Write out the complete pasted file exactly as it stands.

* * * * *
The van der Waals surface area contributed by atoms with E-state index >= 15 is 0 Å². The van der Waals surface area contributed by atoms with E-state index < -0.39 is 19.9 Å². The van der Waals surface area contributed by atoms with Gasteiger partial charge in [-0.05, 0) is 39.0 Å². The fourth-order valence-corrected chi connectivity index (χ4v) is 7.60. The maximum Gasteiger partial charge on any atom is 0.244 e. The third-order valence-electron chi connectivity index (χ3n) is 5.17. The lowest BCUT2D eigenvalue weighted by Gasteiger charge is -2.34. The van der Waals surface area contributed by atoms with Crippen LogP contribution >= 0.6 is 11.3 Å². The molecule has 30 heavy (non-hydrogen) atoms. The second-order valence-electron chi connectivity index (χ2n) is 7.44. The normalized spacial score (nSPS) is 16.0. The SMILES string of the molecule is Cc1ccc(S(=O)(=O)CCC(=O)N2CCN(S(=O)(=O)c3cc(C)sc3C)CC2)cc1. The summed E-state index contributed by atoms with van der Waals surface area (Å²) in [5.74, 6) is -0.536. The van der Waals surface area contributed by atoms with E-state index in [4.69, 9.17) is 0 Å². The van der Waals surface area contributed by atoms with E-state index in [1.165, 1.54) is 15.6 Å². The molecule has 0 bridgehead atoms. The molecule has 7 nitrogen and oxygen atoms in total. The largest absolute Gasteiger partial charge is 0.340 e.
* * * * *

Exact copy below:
The van der Waals surface area contributed by atoms with E-state index >= 15 is 0 Å². The van der Waals surface area contributed by atoms with E-state index < -0.39 is 19.9 Å². The van der Waals surface area contributed by atoms with Gasteiger partial charge in [-0.05, 0) is 39.0 Å². The fourth-order valence-corrected chi connectivity index (χ4v) is 7.60. The maximum Gasteiger partial charge on any atom is 0.244 e. The third-order valence-electron chi connectivity index (χ3n) is 5.17. The lowest BCUT2D eigenvalue weighted by Gasteiger charge is -2.34. The van der Waals surface area contributed by atoms with Crippen LogP contribution >= 0.6 is 11.3 Å². The molecule has 30 heavy (non-hydrogen) atoms. The second-order valence-electron chi connectivity index (χ2n) is 7.44. The normalized spacial score (nSPS) is 16.0. The SMILES string of the molecule is Cc1ccc(S(=O)(=O)CCC(=O)N2CCN(S(=O)(=O)c3cc(C)sc3C)CC2)cc1. The summed E-state index contributed by atoms with van der Waals surface area (Å²) in [5.74, 6) is -0.536. The van der Waals surface area contributed by atoms with E-state index in [4.69, 9.17) is 0 Å². The van der Waals surface area contributed by atoms with E-state index in [1.165, 1.54) is 15.6 Å². The molecule has 0 bridgehead atoms. The molecule has 7 nitrogen and oxygen atoms in total. The largest absolute Gasteiger partial charge is 0.340 e.